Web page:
The Philosophy of Gin
An exploration of the history and lasting influence of gin
Few, if any, alcoholic drinks have the dramatic and multi-faceted history of gin. In this fascinating new installment of the British Library's pocket philosophies, gin is explored through its origins in Holland, where it was popularized by William of Orange; its roots in medicine; its capacity to provide an albeit destructive escapism during the Gin Craze; its influence on language—responsible for the coining of "dutch courage;" and its current status as a popular social beverage and a pastime for those keen to experiment with flavoring their own gins. The Philosophy of Gin covers the historic transformation of the beverage, ideal flavor pairings for the gin connoisseur, and how a spirit once given a wide berth by the middle and upper classes now attracts such a large proportion of the public to choose gin as their tipple of choice.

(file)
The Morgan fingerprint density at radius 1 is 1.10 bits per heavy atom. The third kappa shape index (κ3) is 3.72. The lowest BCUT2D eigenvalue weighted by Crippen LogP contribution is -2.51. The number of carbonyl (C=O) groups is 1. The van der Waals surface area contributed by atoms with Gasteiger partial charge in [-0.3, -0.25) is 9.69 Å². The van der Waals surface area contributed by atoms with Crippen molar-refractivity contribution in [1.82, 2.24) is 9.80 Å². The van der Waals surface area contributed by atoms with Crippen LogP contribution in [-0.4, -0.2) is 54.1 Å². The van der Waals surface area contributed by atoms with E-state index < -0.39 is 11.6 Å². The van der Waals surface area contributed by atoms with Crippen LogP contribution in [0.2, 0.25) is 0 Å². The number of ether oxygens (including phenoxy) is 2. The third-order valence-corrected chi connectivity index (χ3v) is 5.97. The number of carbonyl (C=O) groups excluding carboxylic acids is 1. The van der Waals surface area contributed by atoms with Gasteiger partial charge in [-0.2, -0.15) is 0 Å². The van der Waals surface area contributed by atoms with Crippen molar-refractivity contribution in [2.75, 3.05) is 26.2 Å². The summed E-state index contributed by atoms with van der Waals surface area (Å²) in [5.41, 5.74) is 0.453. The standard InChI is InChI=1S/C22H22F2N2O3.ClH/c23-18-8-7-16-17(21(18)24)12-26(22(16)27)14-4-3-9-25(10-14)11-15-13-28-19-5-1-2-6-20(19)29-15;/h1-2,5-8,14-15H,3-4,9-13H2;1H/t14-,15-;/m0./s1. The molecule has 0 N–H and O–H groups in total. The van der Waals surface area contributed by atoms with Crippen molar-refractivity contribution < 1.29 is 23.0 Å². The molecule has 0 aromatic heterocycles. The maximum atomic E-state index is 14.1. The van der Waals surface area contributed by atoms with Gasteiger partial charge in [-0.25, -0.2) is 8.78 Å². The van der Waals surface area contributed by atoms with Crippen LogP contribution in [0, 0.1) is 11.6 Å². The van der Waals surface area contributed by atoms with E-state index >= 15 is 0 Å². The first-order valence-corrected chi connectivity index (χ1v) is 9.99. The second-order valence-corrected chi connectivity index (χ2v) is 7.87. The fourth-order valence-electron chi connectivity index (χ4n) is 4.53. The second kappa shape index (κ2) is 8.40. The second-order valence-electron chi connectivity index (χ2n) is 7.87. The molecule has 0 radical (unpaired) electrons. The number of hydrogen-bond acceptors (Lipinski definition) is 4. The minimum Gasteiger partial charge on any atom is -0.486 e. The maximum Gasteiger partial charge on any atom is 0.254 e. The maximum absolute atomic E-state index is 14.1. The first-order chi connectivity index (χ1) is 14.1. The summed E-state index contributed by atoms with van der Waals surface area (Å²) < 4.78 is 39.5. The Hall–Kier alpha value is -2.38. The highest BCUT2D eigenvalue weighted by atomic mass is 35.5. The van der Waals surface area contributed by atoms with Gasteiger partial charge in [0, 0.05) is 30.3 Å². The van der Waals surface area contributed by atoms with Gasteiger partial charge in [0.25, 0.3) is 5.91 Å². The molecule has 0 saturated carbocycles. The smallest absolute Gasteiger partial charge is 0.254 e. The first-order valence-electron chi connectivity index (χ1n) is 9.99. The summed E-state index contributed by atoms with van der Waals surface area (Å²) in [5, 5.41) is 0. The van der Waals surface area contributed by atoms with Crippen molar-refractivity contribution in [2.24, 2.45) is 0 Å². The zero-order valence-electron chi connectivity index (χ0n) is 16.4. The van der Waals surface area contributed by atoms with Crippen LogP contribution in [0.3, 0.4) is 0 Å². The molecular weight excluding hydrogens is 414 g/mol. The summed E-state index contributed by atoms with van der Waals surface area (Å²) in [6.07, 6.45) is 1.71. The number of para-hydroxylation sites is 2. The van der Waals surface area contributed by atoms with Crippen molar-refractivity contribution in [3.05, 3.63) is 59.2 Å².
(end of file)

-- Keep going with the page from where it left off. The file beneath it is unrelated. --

Jane Peyton is an award-winning writer and alcoholic drinks expert, as well as Britain's First Accredited Pommelier (Cider Sommelier) and Principal of the School of Booze. She is the author of Beer O'Clock.
112 PAGES, 5.25 X 8